1) Alex Cobb … He needed to show that he can pitch well in AAA as his stuff may lack a bit behind other Rays top prospects. But, he knows how to use it and his pitchability is Hellickson-like. I’m really impressed by his start to the season.

2) Alex Torres … While being a bit undersized his stuff is excellent. His fastball and change already are plus offerings with the chance of becoming plus-plus. The question mark was his command and control. So far, 3.5 BB/9 are okay. If he keeps this up he could be the next in line for a rotation spot in St. Pete.

3) Alex Koronis … Not a lot of people thought Alex Koronis’ offspeed stuff was good enough for him managing a starting role. And while you can’t say that he can be a starter after only 3 starts, he showed some promises. If he keeps up being that sharp (1.6 BB/9) he could make a name of himself as a starting pitching prospect.

3 prospects falling

1) Joe Cruz … 15.55 ERA, 16.4 H/9, 7.4 BB/9 … I know he’ll do better, but those numbers don’t look good.

2) Nick Barnese … Are his secondary pitches going to develop? If not, he could have real problems succeeding in AA and above.

3) Alex Colome … His last start was much better (especially his control), but for him in order to become a top starting pitching prospect he needs to show development in his command as well as in his change.

The prospect of the week: Alex Torres

  • How acquired? Scott Kazmir trade (from Angels)
  • Born: 12/8/87
  • Position: SP
  • B/T: L/L
  • '11 MiL team: Durham Bulls (AAA)

It really was a coin toss between Alex Cobb and Alex Torres. But, in the end I’ve decided to take a deeper look at Alex Torres. For him in order to become a legitimate starting pitching prospect in this pitching heavy organization he has to show some progress. He especially has to show some progress with his command and control. If he doesn’t, prospects like Alex Cobb, Matt Moore and Chris Archer pass him really quickly and he has to look for a starting gig in another organization or move to the pen.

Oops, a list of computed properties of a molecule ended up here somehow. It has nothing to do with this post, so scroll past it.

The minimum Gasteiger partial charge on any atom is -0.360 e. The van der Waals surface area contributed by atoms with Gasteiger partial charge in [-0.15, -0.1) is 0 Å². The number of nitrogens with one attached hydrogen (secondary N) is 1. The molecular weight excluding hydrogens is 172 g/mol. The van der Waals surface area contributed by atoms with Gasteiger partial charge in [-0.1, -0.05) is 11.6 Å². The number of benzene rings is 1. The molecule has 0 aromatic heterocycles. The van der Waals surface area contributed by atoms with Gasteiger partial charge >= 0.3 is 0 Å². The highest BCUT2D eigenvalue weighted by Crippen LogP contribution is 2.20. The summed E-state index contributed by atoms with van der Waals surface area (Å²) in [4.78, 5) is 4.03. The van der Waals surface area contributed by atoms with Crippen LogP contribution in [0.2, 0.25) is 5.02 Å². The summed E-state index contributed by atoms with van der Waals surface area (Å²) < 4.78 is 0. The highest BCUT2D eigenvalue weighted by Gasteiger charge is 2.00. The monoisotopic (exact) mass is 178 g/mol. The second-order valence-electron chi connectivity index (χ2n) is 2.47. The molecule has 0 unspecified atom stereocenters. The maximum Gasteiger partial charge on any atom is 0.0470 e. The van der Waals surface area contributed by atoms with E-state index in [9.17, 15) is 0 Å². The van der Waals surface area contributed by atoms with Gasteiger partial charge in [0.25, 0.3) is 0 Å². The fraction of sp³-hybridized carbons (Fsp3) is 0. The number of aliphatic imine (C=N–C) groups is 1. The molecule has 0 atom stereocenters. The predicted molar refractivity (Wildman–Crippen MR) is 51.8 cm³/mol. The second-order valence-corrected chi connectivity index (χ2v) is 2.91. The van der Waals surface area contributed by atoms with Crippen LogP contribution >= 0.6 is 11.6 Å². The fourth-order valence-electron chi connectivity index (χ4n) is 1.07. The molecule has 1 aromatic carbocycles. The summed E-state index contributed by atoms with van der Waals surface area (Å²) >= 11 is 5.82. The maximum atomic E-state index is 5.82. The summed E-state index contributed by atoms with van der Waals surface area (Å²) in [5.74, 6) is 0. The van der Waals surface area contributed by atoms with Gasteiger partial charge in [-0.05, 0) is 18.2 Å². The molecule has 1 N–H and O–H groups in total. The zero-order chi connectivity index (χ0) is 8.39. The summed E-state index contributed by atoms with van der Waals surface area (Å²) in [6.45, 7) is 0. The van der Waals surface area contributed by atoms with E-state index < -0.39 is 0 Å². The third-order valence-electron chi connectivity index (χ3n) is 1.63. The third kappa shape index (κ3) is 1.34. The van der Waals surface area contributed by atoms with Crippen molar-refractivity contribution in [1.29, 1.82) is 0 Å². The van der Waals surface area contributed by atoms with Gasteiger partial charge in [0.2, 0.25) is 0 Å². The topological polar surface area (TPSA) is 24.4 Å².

Kevin described his stuff pretty accurate in the Rays Prospect Guide for ’11:

He's listed at 5-10/175, but don't let the slight frame fool you. Torres generates a ton of life on his 91-93 mph fastball, leading to weak contact and groundballs. He has a very deceptive delivery that adds to the effectiveness of a change-up that's already a plus pitch, and he's shown good feel for his curveball, a potential third plus pitch.

He, however, also pointed out the question marks of Alex Torres. Can he repeat his deliver on a consistent basis, thus limiting his walks? Can he hold up in a starting role despite his smallish frame?

Thus far, he showed some promise with his control again, after lowering his BB/9 numbers from 4.9 in ’09 to 4.4 in ’10, he now – albeit after only 3 starts – at 3.5 BB/9. And his stuff looks better than ever. He has been hittable by independent league pitching (4.9 H/9), he strikes out a whopping 15.8 K/9 and his FIP (0.78) sits nearly as lower as his ERA (0.59).

If Alex Torres can keep this up and continue to show some polish and thus that he in fact is a major league starter, he seems to be the next starter in line. And … looking at Jeff Niemann’s struggles (fingers crossed that he’ll turn it around) a callup for him could come rather sooner than later.


The stats from StatCorner and FanGraphs provided above are excluding the stats from the previous day. I preferrably use 3 sources for the stats. Click on each stat for its explanation:


  1. What do u think of Shawn smith in xst?